The Multnomah County District Attorney’s Office released transcripts Wednesday of testimony to a grand jury that reviewed the latest shooting involving a Portland police officer and a person in crisis.
Lane Martin was shot nine times by Portland Police officer Gary Doran on July 30 in East Portland, according to a medical examiner’s report. In October, the grand jurors declined to bring charges against Doran after determining he acted lawfully to defend himself or the public.
The 662 pages of testimony offer an account from officers on the scene when Martin was shot, though officers gave conflicting descriptions to the grand jury of the moments just before the shooting. About 18 minutes elapsed between the first call to police and when Martin was shot. In that time, at least 23 different police officers dispatched to the scene, following Martin as he wandered from a parking lot to a crowded MAX station, and eventually to a courtyard of an apartment complex where he was killed. Police who were pursuing Martin heard dispatch reports that he was armed with a knife and a hatchet.
The shooting comes as the city and the Portland Police Bureau remain under a 2012 settlement agreement with the U.S. Department of Justice. The federal government found that encounters between Portland police officers and people with mental illness too often led to unnecessary uses of force, including deadly force. The DOJ also found that serious deficiencies in Oregon’s mental health care system mean police are frequently the first responders for people experiencing a mental health crisis.
At the time he was shot, Doran said Martin was reaching into his right pocket.
Doran said he was yelling at Martin to “get on the ground,” while another officer was shouting, “Don’t do it. Don’t do it.”
Doran told grand jurors he believed Martin was reaching for a folding knife in his pocket. He testified in response to a question from a grand juror that he didn’t recall whether the blade of Martin’s folding knife was open when he began pulling it out of his pocket.
Doran described the moments before he shot Martin for the jurors.
“I kind of get this picture of maybe a knife unfolding in his pocket and catching on his pocket,” Doran told the grand jury. “And so he — he then.”
Deputy District Attorney Dave Hannon, interrupted and asked for clarification.
“And ‘image’ meaning you’re imagining that’s what’s happening or —” Hannon asked.
“That’s what I’m imagining is happening,” Doran replied. “I remember seeing his wrist clearing his pocket as he’s pulling the knife out. And that’s when I begin firing.”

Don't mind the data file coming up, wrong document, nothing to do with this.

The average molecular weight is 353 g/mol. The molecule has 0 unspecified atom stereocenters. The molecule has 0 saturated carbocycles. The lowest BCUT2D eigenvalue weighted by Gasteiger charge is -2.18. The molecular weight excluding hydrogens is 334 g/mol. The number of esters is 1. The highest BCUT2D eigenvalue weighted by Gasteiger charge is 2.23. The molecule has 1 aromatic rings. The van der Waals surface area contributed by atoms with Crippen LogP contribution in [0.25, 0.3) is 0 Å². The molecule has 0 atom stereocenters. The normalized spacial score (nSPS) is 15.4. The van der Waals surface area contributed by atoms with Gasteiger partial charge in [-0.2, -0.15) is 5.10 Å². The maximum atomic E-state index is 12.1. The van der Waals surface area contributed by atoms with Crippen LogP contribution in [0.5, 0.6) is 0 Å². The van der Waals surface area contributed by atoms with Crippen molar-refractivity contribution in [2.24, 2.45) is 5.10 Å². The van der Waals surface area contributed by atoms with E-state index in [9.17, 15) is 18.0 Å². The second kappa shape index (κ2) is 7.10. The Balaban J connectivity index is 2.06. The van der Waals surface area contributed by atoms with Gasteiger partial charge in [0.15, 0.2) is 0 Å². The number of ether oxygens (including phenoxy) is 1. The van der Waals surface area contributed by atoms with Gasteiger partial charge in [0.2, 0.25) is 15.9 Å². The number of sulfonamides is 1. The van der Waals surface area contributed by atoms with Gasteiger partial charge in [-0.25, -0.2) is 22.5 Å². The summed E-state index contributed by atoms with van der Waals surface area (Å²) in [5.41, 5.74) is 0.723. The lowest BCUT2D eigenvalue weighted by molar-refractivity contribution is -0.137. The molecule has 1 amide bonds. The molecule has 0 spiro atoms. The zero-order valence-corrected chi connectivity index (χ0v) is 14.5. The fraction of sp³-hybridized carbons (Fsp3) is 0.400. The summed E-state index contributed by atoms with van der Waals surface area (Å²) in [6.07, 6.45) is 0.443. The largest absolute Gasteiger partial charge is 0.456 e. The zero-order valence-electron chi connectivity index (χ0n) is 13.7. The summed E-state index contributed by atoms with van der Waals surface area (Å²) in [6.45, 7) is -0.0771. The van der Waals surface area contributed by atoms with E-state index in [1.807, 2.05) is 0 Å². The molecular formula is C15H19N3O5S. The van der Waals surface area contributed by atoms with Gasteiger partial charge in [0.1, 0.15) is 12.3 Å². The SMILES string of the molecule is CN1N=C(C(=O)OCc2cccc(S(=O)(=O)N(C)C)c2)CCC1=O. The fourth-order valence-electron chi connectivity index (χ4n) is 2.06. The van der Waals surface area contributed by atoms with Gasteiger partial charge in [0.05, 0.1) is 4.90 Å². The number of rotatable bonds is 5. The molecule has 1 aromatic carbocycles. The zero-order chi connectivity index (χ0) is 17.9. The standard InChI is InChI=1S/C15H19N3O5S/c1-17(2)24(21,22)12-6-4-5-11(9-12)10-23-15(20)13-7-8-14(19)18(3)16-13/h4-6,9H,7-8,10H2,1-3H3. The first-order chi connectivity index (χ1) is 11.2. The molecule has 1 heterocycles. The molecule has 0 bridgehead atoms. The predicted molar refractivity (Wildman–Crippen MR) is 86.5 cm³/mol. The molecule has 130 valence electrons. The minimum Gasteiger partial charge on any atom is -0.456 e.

Doran said he fired in “one continuous volley” and shot “until I saw a response.”
Hannon asked Doran if he thought there was anything else he could have done, short of using his firearm.
“There was nothing else that I could do at that point because we already had two less lethal operators in their role who were actively doing their job and who did their job and it was ineffective,” Doran told the grand jury.
“And then there was somebody else, you know, communicating,” he said. “And it was just — it — that was my role. That was where I was put. And I just — I had to do my job.”
The Multnomah County medical examiner determined Martin died as a result of gunshot wounds to his torso. Toxicology reports showed he had methamphetamine in his system when he died.
While Doran’s bullets hit Martin nine times, he fired 11 or 12 times during the encounter, according to PPB’s investigation and audio shared by the attorney representing Martin’s family.
“He shot (at) Lane 12 times in a crowded apartment complex because Lane put his hand in his pocket and Doran thought he might have a pocket knife there,” said Jessie Merrithew, the attorney representing the family. “That is excessive force.”
While Doran described Martin reaching into his pocket for what he thought was his knife, officer Shanley Bianca said she saw Martin holding a knife in his right hand that she told grand jurors appeared to be 6 or 7 inches.
“He appeared to be holding a knife and he was yelling,” Bianca said. “And he was facing the group of officers and I was sort of behind them trying to look past them at him, but that’s what I observed.”
Police had said Martin wasn’t complying with their commands and “started to advance on the officers” when he was shot. Doran told the grand jury he was concerned Martin was going to charge at two officers next to him.
“I cannot say for certain if he stepped forward,” Doran testified, in response to a question from a grand juror. “I believe — I believe he did, but if he did, it was only a foot or two. It wasn’t, like, six steps.”
Before he was shot, Martin had threatened a security guard with a hatchet and a pocket knife, police said, and claimed he was a “federal officer.” Both a knife and a hatchet were recovered after the shooting.
The Portland Police Bureau released its investigative report in the shooting last month, which described a chaotic situation with Martin clearly in crisis.
Martin’s family is suing the city of Portland, accusing Portland police of using excessive force against someone with a disability.
Martin’s family has said Lane had a serious mental illness, possibly bipolar disorder. They had tried to get him into treatment for it in the months before he was killed.
In the weeks before the shooting, Martin had been on a 72-hour mental health hold at the Unity Center, Portland’s psychiatric emergency room.
Martin grew up in Reno, Nevada. He had a job in the facilities department at Portland State University and was pursuing a degree in fine art at PSU.
Martin had been in recovery and was open about his past history of addiction and incarceration.